AI Growth And Acquisitions Ahead: Fulcrum IT Partners Aims To Hit $2B Sales Target In 2024

‘We want to be on the forefront of bringing actionable AI -- not just AI for the sake of AI -- to the market,’ says Fulcrum IT Partners Chief Strategy Officer Kelly Carter. “We will be a leader there!”

Fulcrum IT Partners aims to double revenue to $2 billion this year fueled by AI sales growth and an additional four to six acquisitions.

Fulcrum, which in January closed the acquisition of United Kingdom AI and data analytics pioneer Razor, is on the “forefront” of the AI revolution with sharp focus on building revenue-generating solutions for midmarket and small enterprise customers, said Fulcrum IT Partners Chief Strategy Officer Kelly Carter (pictured).

“We want to be on the forefront of bringing actionable AI – not just AI for the sake of AI- to the market,” she said. “We will be a leader there! What has been exciting for me about joining Fulcrum is we have the ability to move very quickly when we see these opportunities. We are not tied to a legacy type of structure. We are very focused on how do we become the leading solution provider of the future.”

[RELATED: President Kyle Lanzinger On Why Fulcrum IT Partners Is A Leader In ‘Pragmatic, Actionable AI’]

The emerging AI solutions powerhouse is currently in the process of leveraging Razor’s AI talent to roll out AI solutions throughout the company’s network of 12 solution providers. “You’ll see us growing that AI business over 2024,” she said. “It’s a huge growth focus for us in terms of how do we bring that to all of the other Fulcrum companies and their customers.”

C.R. Howdyshell, CEO of Advizex, a Fulcrum IT Partners company, said Advizex customers are already benefitting from the Razor acquisition and the big AI investments being made by Fulcrum in the partner network.

“This is changing what we can do for customers in both the short term and long term,” he said. “I am thrilled that Fulcrum had the vision to make that investment in AI. AI is the most significant opportunity in my 20 years in the channel.”

Howdyshell said the Razor acquisition opens the door for Advizex, No. 123 on the 2023 CRN SP500, to build out its AI software and services business. That’s on top of an estimated $60 million AI infrastructure sales pipeline, said Howdyshell. “Razor allows us to bring additional value with AI software development services which is clear AI differentiation for Advizex,” he said.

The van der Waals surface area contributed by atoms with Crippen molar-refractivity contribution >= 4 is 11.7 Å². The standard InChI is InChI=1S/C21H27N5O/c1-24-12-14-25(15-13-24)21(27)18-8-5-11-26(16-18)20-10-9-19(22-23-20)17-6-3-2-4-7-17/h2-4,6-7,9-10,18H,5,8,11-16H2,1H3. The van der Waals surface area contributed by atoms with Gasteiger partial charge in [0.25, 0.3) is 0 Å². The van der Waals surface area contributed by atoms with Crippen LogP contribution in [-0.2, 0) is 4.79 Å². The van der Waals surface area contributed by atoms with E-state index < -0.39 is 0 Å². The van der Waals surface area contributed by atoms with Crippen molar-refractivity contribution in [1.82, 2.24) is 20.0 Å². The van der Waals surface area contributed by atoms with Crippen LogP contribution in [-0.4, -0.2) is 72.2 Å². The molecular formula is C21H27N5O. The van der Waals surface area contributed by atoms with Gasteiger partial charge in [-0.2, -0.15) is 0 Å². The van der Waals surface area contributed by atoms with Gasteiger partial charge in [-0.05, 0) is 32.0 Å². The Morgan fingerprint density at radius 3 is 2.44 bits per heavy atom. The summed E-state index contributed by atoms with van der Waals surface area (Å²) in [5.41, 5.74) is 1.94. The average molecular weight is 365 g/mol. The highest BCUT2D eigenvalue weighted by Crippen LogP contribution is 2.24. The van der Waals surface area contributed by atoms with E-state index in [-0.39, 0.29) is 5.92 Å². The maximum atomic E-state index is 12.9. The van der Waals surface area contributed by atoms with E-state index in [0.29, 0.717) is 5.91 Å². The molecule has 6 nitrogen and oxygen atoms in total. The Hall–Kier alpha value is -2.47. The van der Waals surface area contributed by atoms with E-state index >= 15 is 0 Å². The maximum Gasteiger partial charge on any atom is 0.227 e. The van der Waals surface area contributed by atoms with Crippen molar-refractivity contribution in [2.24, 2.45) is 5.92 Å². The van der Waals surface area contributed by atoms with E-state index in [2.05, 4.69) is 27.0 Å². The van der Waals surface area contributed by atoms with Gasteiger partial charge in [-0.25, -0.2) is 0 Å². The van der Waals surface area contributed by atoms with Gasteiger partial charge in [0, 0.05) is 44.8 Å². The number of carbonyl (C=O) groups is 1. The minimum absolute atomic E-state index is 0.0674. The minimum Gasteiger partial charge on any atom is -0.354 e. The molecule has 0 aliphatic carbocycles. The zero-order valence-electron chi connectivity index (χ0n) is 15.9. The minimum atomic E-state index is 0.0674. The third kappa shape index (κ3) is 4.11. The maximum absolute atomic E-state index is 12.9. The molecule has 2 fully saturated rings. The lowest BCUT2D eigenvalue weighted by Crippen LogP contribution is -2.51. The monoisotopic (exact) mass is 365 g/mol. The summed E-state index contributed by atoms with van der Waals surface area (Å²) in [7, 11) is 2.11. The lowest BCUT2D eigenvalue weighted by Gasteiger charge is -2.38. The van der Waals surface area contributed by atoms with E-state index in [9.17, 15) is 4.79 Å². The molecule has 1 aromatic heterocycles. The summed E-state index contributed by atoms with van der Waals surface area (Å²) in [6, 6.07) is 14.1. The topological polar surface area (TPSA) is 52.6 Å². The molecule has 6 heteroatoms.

Chris Miller, CTO of Advizex, said Razor has both breakthrough AI assessment and consulting services and unique “data acquisition” technology that is driving “business value” for customers.

“Everything they do is business value-driven and it is aimed 100 percent at where our customers are at,” he said. “They have this (AI) platform that we don’t have with any of our existing OEM partners and also the wherewithal to help customers figure out where to focus their time to get AI business value. They execute innovation sprints with customers to test out potential AI solutions. They fit us like a glove in terms of what their capabilities are and what we needed. On our side we bring the extended sales force and the enterprise sales force to bring the AI vision to reality. For our customers this means we are going to be able to bring them technology solutions for problems they have been trying to solve for years.”

Miller said he sees the Razor partnership opening the door for Advizex and other Fulcrum IT Partners companies to drive new AI solution opportunities for OEM partners that simply did not exist before.

“This gives us the AI expertise, tools, services,strategy and advisory consulting that the OEMs can’t provide in specific verticals where we have expertise,” he said. “We are building our own IP (intellectual property) that drives the need for OEM solutions on the backend. The channel has the opportunity to lead the AI era, but you need the expertise of a Razor to do that.”